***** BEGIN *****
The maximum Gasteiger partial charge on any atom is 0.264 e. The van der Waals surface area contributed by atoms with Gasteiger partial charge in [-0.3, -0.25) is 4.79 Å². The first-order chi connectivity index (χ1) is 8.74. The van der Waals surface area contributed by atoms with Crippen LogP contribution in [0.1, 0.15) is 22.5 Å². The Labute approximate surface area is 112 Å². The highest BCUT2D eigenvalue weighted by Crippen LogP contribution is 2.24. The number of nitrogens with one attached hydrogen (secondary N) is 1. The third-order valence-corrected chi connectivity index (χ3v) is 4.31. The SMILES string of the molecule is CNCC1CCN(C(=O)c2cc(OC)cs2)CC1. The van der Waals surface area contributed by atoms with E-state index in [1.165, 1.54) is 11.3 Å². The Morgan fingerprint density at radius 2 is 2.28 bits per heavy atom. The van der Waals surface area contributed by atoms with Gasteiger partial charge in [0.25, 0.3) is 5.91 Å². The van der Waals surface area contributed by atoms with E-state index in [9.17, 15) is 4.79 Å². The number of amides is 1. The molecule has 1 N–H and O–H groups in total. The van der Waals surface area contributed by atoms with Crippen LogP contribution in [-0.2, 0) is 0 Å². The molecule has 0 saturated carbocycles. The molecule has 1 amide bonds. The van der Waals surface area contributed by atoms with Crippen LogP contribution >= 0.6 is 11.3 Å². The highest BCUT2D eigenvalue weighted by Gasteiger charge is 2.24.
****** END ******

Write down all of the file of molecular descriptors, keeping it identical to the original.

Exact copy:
The maximum Gasteiger partial charge on any atom is 0.264 e. The van der Waals surface area contributed by atoms with Gasteiger partial charge in [-0.3, -0.25) is 4.79 Å². The first-order chi connectivity index (χ1) is 8.74. The van der Waals surface area contributed by atoms with Crippen LogP contribution in [0.1, 0.15) is 22.5 Å². The Labute approximate surface area is 112 Å². The highest BCUT2D eigenvalue weighted by Crippen LogP contribution is 2.24. The number of nitrogens with one attached hydrogen (secondary N) is 1. The third-order valence-corrected chi connectivity index (χ3v) is 4.31. The SMILES string of the molecule is CNCC1CCN(C(=O)c2cc(OC)cs2)CC1. The van der Waals surface area contributed by atoms with E-state index in [1.165, 1.54) is 11.3 Å². The Morgan fingerprint density at radius 2 is 2.28 bits per heavy atom. The van der Waals surface area contributed by atoms with Gasteiger partial charge in [0.25, 0.3) is 5.91 Å². The van der Waals surface area contributed by atoms with E-state index in [9.17, 15) is 4.79 Å². The number of amides is 1. The molecule has 1 N–H and O–H groups in total. The van der Waals surface area contributed by atoms with Crippen LogP contribution in [-0.2, 0) is 0 Å². The molecule has 0 saturated carbocycles. The molecule has 1 amide bonds. The van der Waals surface area contributed by atoms with Crippen LogP contribution >= 0.6 is 11.3 Å². The highest BCUT2D eigenvalue weighted by Gasteiger charge is 2.24.